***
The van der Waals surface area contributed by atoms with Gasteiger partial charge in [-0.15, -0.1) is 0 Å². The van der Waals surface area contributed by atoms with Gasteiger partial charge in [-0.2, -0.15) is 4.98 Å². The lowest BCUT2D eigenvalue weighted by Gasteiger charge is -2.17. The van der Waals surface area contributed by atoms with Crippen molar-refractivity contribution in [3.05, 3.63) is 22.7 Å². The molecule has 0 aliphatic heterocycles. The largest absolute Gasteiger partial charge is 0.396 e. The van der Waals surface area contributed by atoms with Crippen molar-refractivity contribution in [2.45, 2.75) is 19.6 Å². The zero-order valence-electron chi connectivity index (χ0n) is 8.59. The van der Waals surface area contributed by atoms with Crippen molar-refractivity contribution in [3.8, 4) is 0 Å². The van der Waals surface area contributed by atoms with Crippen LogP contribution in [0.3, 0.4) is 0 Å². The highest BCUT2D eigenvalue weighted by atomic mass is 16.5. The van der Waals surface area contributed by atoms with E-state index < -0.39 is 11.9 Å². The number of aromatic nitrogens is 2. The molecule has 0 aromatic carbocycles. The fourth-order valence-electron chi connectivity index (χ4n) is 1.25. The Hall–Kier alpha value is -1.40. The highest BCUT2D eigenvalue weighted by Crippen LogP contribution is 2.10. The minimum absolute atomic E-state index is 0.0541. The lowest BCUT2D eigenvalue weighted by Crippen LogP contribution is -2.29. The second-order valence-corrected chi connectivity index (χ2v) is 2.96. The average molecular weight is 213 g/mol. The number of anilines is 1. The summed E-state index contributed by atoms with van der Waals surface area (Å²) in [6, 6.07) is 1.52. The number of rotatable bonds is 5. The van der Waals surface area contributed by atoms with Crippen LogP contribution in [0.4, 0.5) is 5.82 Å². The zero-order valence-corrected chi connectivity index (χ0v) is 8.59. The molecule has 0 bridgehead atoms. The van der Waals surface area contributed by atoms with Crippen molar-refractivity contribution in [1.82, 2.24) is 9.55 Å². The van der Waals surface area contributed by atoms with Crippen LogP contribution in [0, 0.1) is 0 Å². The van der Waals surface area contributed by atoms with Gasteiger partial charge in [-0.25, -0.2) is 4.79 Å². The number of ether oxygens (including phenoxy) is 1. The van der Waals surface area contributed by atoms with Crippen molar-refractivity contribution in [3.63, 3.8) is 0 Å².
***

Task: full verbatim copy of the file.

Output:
The van der Waals surface area contributed by atoms with Gasteiger partial charge in [-0.15, -0.1) is 0 Å². The van der Waals surface area contributed by atoms with Gasteiger partial charge in [-0.2, -0.15) is 4.98 Å². The lowest BCUT2D eigenvalue weighted by Gasteiger charge is -2.17. The van der Waals surface area contributed by atoms with Crippen molar-refractivity contribution in [3.05, 3.63) is 22.7 Å². The molecule has 0 aliphatic heterocycles. The largest absolute Gasteiger partial charge is 0.396 e. The van der Waals surface area contributed by atoms with Crippen molar-refractivity contribution in [2.45, 2.75) is 19.6 Å². The zero-order valence-electron chi connectivity index (χ0n) is 8.59. The van der Waals surface area contributed by atoms with Crippen molar-refractivity contribution in [3.8, 4) is 0 Å². The van der Waals surface area contributed by atoms with Crippen LogP contribution in [0.3, 0.4) is 0 Å². The highest BCUT2D eigenvalue weighted by atomic mass is 16.5. The van der Waals surface area contributed by atoms with E-state index < -0.39 is 11.9 Å². The number of aromatic nitrogens is 2. The molecule has 0 aromatic carbocycles. The fourth-order valence-electron chi connectivity index (χ4n) is 1.25. The Hall–Kier alpha value is -1.40. The highest BCUT2D eigenvalue weighted by Crippen LogP contribution is 2.10. The minimum absolute atomic E-state index is 0.0541. The lowest BCUT2D eigenvalue weighted by Crippen LogP contribution is -2.29. The second-order valence-corrected chi connectivity index (χ2v) is 2.96. The average molecular weight is 213 g/mol. The number of anilines is 1. The summed E-state index contributed by atoms with van der Waals surface area (Å²) in [6, 6.07) is 1.52. The number of rotatable bonds is 5. The van der Waals surface area contributed by atoms with Crippen LogP contribution in [0.4, 0.5) is 5.82 Å². The zero-order valence-corrected chi connectivity index (χ0v) is 8.59. The molecule has 0 bridgehead atoms. The van der Waals surface area contributed by atoms with Crippen molar-refractivity contribution in [1.82, 2.24) is 9.55 Å². The van der Waals surface area contributed by atoms with Crippen LogP contribution in [0, 0.1) is 0 Å². The van der Waals surface area contributed by atoms with Gasteiger partial charge in [-0.25, -0.2) is 4.79 Å². The number of ether oxygens (including phenoxy) is 1. The van der Waals surface area contributed by atoms with Crippen molar-refractivity contribution in [3.63, 3.8) is 0 Å².